[Unpublished] 1996. 13 p.In November 1996, more than 34 representatives from 20 organizations attended the Third Annual Inter-Agency Working Group meeting on female genital mutilation (FGM) in Cairo, Egypt. After opening remarks by the Chairperson of the Task Force on FGM in Egypt and the Egyptian Under Secretary of the Ministry of Health and Population, other discussions placed FGM in the larger context of women's human rights, reviewed the background of the Global Action Against FGM Project and the goals of the Inter-Agency Working Group, and provided an overview of the activities of RAINBO (Research, Action, and Information Network for Bodily Integrity of Women). A report was then given of a research workshop organized by RAINBO and the Egyptian Task Force on FGM immediately prior to the Working Group meeting. It was noted that data from the recent Demographic and Health Survey revealed an FGM prevalence rate of 97% in Egypt, and areas requiring more research were highlighted. Discussion following this presentation included mention of qualitative methods used in a recent study in Sierra Leone and recent research in the Sudan that led to recommended intervention strategies. During the second day of the Working Group meeting, participants provided a preview of the work of the Egyptian Task Force Against FGM; a description of RAINBO's effort to develop training of trainers reproductive health and FGM materials; and summaries of the work of nongovernmental organizations, private foundations, UN agencies, and bilateral donors. This meeting report ends with a list of participants.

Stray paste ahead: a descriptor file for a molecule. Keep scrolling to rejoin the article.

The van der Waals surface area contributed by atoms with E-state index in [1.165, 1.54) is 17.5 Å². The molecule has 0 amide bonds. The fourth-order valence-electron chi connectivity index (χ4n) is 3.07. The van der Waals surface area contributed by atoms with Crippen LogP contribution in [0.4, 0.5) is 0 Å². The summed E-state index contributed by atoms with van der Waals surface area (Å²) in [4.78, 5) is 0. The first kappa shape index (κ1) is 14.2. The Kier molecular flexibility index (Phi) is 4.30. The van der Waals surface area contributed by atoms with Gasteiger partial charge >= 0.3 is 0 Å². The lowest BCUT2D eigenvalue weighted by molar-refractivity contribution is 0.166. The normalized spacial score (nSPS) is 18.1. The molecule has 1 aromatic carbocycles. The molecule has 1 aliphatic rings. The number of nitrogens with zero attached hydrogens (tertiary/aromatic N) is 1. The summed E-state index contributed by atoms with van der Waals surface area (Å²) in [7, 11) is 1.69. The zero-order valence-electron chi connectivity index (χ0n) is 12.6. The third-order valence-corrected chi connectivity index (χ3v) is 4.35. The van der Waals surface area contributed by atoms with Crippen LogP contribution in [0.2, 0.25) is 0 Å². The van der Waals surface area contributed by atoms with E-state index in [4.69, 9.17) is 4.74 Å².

[Unpublished] 1989. Presented at the First International Symposium on No-Scalpel Vasectomy, Bangkok, Thailand, December 3-6, 1989. 10 p.The paper describes the introduction and use of the no-scalpel vasectomy in the United States. Vasectomy is popular in the U.S., with 336,000 of them performed in 1987 almost exclusively buy urologists, family practitioners, and surgeons. Receiving no government funding for the new procedure's introduction in the U.S., the Association for Voluntary Surgical Contraception (AVSC) turned to family planning clinics, Planned Parenthoods, and medical schools to reach experienced vasectomists interested in co-sponsoring orientation seminars for other doctors. Programs were held in 1988, in California, Massachusetts and New York, in which attendees were provided self-training packages, and asked to report their experiences with the new technique. Field reports were received from 25 physicians on 2,237 vasectomies, and included both positive and negative comments. Even though the technique is uncomplicated, physicians generally found the technique difficult to master with only teaching materials. Accordingly, the U.S. training model was modified to include a rubbermodel f the scrotal skin and underlying was with the training packet, visits to practitioners' offices by clinical instructors, a compressed training period of 1 day, and hands on training. A minimum of 6-9 cases is generally required to properly learn the technique. 3-4 training seminars will be conducted over the next year in different regions of the U.S. in addition to other efforts aimed at meeting demand for training from interested doctors. Care is taken in choosing instructors and participants, with interest especially strong in training of trainers. Of central concern to the AVSC is their ability to keep pace with growing demand for training, while ensuring 6-12 month follow-up and high-quality instruction and practice of the technique.